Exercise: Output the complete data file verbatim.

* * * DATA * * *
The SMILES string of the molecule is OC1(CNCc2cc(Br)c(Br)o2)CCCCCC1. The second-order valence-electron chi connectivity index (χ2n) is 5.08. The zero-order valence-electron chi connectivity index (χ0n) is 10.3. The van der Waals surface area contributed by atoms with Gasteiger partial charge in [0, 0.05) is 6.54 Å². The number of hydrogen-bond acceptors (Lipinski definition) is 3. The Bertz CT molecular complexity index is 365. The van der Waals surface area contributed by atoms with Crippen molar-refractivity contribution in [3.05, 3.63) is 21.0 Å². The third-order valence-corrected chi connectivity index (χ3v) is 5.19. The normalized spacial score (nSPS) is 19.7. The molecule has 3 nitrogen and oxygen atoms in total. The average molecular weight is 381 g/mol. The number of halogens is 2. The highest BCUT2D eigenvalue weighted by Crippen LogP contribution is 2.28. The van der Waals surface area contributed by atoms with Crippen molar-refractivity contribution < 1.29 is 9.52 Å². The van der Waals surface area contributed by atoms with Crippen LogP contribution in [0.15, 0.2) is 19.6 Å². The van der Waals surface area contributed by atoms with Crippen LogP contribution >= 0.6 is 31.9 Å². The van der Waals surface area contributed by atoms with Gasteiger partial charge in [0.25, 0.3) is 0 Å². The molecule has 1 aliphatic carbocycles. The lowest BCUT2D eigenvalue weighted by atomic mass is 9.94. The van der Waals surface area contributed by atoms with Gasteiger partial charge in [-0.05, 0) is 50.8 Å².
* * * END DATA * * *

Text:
The SMILES string of the molecule is OC1(CNCc2cc(Br)c(Br)o2)CCCCCC1. The second-order valence-electron chi connectivity index (χ2n) is 5.08. The zero-order valence-electron chi connectivity index (χ0n) is 10.3. The van der Waals surface area contributed by atoms with Gasteiger partial charge in [0, 0.05) is 6.54 Å². The number of hydrogen-bond acceptors (Lipinski definition) is 3. The Bertz CT molecular complexity index is 365. The van der Waals surface area contributed by atoms with Crippen molar-refractivity contribution in [3.05, 3.63) is 21.0 Å². The third-order valence-corrected chi connectivity index (χ3v) is 5.19. The normalized spacial score (nSPS) is 19.7. The molecule has 3 nitrogen and oxygen atoms in total. The average molecular weight is 381 g/mol. The number of halogens is 2. The highest BCUT2D eigenvalue weighted by Crippen LogP contribution is 2.28. The van der Waals surface area contributed by atoms with Crippen molar-refractivity contribution < 1.29 is 9.52 Å². The van der Waals surface area contributed by atoms with Crippen LogP contribution in [0.15, 0.2) is 19.6 Å². The van der Waals surface area contributed by atoms with Crippen LogP contribution >= 0.6 is 31.9 Å². The van der Waals surface area contributed by atoms with Gasteiger partial charge in [0.25, 0.3) is 0 Å². The molecule has 1 aliphatic carbocycles. The lowest BCUT2D eigenvalue weighted by atomic mass is 9.94. The van der Waals surface area contributed by atoms with Gasteiger partial charge in [-0.05, 0) is 50.8 Å².